The morality of bombing civilians The morality of bombing civilians - Page 7

starting strength gym
Page 7 of 11 FirstFirst ... 56789 ... LastLast
Results 61 to 70 of 103

Thread: The morality of bombing civilians

  1. #61
    Join Date
    Jul 2019
    Posts
    143

    Default

    • wichita falls texas march seminar date
    • woodmere new york april seminar date
    Quote Originally Posted by JJdd View Post
    Do you support the Geneva Convention? What about traditional rules of war and gentleman's agreements? Those worked for a long time. And the point is the US nuking Japan was punitive, not militarily necessary. They were ready to surrender. That is evil regardless of your thoughts on total war.
    Japan had just publicly rejected a call for surrender before Hiroshima.

    Quote Originally Posted by JJdd View Post
    The reason the allied civilian death counts are so high is not because of the axis targeting them en masse but because the Russian and Chinese leaderships were incompetent and evil. Mass starvation and soldiers being sent to the front without weapons are not the fault of the axis. It was never the axis intentions to conquer the planet and it wasn't realistic to expect them to do so.
    It kind of was their fault, wasn't it? They invaded these desperate countries in the first place. They only didn't immediately intend to conquer the planet because there was no way they feasibly could at the time. The Americas presented a very big challenge for that. They also would've had to ultimately deal with each other in that regard.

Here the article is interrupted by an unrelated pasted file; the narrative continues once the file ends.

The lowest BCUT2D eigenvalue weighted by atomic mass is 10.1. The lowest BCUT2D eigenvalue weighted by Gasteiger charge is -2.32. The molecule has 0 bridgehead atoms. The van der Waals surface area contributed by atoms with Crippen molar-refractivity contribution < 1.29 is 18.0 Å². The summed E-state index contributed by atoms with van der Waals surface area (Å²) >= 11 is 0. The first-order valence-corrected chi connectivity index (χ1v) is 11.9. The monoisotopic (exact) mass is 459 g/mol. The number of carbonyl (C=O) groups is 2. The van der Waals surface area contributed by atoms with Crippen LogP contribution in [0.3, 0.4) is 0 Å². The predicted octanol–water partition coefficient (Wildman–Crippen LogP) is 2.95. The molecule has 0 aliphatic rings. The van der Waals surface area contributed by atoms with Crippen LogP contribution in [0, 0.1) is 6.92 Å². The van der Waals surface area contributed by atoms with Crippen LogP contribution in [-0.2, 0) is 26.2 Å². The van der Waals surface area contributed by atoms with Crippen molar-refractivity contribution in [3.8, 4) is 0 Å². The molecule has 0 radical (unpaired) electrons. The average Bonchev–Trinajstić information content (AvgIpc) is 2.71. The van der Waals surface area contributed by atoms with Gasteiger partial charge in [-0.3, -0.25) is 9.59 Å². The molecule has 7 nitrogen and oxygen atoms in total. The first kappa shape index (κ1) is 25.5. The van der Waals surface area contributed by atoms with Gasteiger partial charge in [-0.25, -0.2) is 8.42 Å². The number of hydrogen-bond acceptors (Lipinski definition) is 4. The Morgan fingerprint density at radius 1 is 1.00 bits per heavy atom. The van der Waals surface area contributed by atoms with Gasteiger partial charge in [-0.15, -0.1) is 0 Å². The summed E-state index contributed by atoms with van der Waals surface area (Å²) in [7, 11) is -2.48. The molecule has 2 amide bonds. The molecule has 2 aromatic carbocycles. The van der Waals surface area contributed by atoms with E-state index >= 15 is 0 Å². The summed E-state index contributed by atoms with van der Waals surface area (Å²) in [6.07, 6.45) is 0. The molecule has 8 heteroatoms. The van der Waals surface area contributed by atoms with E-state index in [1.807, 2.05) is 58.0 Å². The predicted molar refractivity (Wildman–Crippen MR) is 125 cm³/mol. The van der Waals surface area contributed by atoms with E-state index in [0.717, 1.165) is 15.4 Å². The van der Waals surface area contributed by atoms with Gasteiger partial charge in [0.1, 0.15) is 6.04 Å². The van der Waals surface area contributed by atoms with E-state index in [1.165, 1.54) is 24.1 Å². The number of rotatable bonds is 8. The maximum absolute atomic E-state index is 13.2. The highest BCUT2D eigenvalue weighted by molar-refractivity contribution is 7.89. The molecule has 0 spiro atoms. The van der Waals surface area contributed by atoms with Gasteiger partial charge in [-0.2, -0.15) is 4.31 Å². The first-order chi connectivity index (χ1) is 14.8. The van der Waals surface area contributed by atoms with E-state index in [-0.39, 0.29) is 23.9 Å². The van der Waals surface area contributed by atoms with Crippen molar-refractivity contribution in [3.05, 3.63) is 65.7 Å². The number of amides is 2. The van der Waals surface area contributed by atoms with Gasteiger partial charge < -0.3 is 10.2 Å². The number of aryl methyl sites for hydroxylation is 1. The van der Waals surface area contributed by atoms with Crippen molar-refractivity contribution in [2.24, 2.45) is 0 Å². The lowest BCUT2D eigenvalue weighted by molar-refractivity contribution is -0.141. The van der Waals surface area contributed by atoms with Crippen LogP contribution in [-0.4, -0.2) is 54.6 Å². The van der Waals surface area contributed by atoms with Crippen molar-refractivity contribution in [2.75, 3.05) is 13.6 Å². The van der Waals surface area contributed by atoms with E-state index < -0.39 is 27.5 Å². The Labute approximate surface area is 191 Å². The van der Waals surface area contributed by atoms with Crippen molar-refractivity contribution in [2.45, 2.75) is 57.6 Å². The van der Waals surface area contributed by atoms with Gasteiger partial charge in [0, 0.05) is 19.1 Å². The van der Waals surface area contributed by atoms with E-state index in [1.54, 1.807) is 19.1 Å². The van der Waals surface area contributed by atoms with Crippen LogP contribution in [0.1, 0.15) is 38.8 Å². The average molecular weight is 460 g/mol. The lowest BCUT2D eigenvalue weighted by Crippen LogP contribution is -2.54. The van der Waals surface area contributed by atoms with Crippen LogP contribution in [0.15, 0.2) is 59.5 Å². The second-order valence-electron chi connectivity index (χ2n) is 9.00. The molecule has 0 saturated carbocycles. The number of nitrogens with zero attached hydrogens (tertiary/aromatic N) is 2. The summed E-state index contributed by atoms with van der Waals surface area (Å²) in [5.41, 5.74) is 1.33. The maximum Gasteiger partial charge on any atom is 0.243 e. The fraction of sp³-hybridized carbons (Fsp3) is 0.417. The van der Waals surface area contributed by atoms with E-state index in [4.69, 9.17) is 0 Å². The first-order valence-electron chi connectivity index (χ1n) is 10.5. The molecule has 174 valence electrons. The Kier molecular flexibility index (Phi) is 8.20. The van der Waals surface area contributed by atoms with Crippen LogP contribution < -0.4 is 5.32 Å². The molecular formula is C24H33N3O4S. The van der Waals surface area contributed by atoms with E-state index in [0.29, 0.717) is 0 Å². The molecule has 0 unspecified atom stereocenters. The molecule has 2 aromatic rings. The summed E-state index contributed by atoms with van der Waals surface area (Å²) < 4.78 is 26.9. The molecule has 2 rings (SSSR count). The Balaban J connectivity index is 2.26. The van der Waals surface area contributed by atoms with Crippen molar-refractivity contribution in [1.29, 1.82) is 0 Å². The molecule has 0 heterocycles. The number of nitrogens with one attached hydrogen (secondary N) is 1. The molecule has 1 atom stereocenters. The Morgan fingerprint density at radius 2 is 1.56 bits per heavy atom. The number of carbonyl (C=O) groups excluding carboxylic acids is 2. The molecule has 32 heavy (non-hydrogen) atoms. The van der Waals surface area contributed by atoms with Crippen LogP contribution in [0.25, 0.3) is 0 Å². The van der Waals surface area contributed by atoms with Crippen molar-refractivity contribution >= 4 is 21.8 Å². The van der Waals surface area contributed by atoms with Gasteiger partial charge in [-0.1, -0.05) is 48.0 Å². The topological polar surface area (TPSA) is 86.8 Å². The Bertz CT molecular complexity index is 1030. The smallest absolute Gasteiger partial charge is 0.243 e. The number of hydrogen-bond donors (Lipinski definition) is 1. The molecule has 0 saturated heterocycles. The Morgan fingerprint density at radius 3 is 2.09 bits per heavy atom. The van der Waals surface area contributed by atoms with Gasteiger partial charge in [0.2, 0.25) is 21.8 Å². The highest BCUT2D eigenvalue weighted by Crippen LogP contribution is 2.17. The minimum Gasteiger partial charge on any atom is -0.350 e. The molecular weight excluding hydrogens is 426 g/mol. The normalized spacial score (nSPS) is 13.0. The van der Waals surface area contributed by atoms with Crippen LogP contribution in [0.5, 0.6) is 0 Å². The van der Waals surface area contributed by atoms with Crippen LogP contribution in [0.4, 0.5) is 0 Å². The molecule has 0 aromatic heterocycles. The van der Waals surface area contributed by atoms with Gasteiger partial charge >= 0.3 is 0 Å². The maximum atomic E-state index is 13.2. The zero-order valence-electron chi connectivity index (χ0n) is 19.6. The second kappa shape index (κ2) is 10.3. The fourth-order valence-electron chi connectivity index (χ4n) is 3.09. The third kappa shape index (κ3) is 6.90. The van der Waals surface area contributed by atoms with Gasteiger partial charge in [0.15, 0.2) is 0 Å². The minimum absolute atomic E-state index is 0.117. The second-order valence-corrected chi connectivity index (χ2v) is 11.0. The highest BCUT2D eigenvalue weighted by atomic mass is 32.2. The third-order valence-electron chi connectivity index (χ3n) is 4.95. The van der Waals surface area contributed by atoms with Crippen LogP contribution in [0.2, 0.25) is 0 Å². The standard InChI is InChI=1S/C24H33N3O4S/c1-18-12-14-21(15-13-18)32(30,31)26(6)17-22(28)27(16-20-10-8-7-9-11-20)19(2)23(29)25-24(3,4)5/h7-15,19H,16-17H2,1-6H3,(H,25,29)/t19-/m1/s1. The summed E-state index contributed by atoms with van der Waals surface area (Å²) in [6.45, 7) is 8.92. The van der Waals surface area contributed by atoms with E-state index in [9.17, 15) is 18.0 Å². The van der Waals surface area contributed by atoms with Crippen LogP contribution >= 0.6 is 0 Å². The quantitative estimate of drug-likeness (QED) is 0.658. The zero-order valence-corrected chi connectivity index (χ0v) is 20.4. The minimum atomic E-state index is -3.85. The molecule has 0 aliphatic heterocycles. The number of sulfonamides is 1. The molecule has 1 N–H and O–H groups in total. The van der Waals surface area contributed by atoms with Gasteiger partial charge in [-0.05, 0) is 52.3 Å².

2. #62
    Join Date
    Sep 2013
    Posts
    12

    Default

    Quote Originally Posted by Mark Rippetoe View Post
    As policy? How do you know this?
    Yes, they're issued to them during periods where sleep is impossible. This isn't a secret; it doesn't show up in the media much (one example I can think of is in the HBO series "Generation Kill" about the first Gulf War) but you can find lots of references to it in military academic literature. I also have some friends who are ex-marines who said they were given them in Iraq at various times.

  3. #63
    Join Date
    Jan 2010
    Location
    La Jolla California
    Posts
    1,932

    Default

    Quote Originally Posted by old guy View Post
    My son is a Marine. I got to know a lot of them pretty well and thank God none of them talk like this. But they really are tough guys so felt no need to I guess.
    'It is difficult to get a man to understand something, when his salary depends on his not understanding it.'

    Your son and his friends are the real heroes.

  4. #64
    Join Date
    May 2014
    Location
    Charleston, SC
    Posts
    525

    Default

    It is never moral to target civilians, nor is it effective in modern warfare given the precision strike and ISR capabilities of the US Military. Collateral damage is minimized, but is almost never avoidable. This was especially true in Iraq and Afghanistan given the urban/communal environments and because our enemy almost ubiquitously held civilians in positions where they would be secondary casualties or outright murdered them to make it appear U.S., ISAF or indigenous forces were responsible.